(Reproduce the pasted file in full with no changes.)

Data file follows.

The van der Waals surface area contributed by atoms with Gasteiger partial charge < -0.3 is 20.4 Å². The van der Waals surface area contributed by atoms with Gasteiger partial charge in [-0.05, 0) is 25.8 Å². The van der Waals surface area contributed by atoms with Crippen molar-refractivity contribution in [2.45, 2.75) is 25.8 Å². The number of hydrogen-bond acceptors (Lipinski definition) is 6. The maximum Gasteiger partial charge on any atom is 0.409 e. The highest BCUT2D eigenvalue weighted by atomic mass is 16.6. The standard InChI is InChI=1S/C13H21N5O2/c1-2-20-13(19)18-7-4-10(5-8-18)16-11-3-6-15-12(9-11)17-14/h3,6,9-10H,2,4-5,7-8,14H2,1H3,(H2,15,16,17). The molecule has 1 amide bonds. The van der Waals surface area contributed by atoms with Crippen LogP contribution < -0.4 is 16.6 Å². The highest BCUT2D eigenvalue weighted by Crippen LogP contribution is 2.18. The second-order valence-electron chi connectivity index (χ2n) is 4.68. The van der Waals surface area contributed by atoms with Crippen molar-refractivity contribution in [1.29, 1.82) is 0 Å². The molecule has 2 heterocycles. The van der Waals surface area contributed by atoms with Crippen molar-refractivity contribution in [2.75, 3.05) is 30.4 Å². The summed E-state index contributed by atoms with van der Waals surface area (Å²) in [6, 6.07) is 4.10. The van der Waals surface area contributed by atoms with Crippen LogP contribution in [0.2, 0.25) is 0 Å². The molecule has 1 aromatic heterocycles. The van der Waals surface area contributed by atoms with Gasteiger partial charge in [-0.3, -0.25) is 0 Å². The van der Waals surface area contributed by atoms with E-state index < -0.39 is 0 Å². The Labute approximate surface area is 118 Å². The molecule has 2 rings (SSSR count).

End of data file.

The van der Waals surface area contributed by atoms with Gasteiger partial charge < -0.3 is 20.4 Å². The van der Waals surface area contributed by atoms with Gasteiger partial charge in [-0.05, 0) is 25.8 Å². The van der Waals surface area contributed by atoms with Crippen molar-refractivity contribution in [2.45, 2.75) is 25.8 Å². The number of hydrogen-bond acceptors (Lipinski definition) is 6. The maximum Gasteiger partial charge on any atom is 0.409 e. The highest BCUT2D eigenvalue weighted by atomic mass is 16.6. The standard InChI is InChI=1S/C13H21N5O2/c1-2-20-13(19)18-7-4-10(5-8-18)16-11-3-6-15-12(9-11)17-14/h3,6,9-10H,2,4-5,7-8,14H2,1H3,(H2,15,16,17). The molecule has 1 amide bonds. The van der Waals surface area contributed by atoms with Crippen LogP contribution < -0.4 is 16.6 Å². The highest BCUT2D eigenvalue weighted by Crippen LogP contribution is 2.18. The second-order valence-electron chi connectivity index (χ2n) is 4.68. The van der Waals surface area contributed by atoms with Crippen molar-refractivity contribution in [1.29, 1.82) is 0 Å². The molecule has 2 heterocycles. The van der Waals surface area contributed by atoms with Crippen molar-refractivity contribution in [2.75, 3.05) is 30.4 Å². The summed E-state index contributed by atoms with van der Waals surface area (Å²) in [6, 6.07) is 4.10. The van der Waals surface area contributed by atoms with Crippen LogP contribution in [0.2, 0.25) is 0 Å². The molecule has 1 aromatic heterocycles. The van der Waals surface area contributed by atoms with Gasteiger partial charge in [-0.3, -0.25) is 0 Å². The van der Waals surface area contributed by atoms with E-state index < -0.39 is 0 Å². The Labute approximate surface area is 118 Å². The molecule has 2 rings (SSSR count).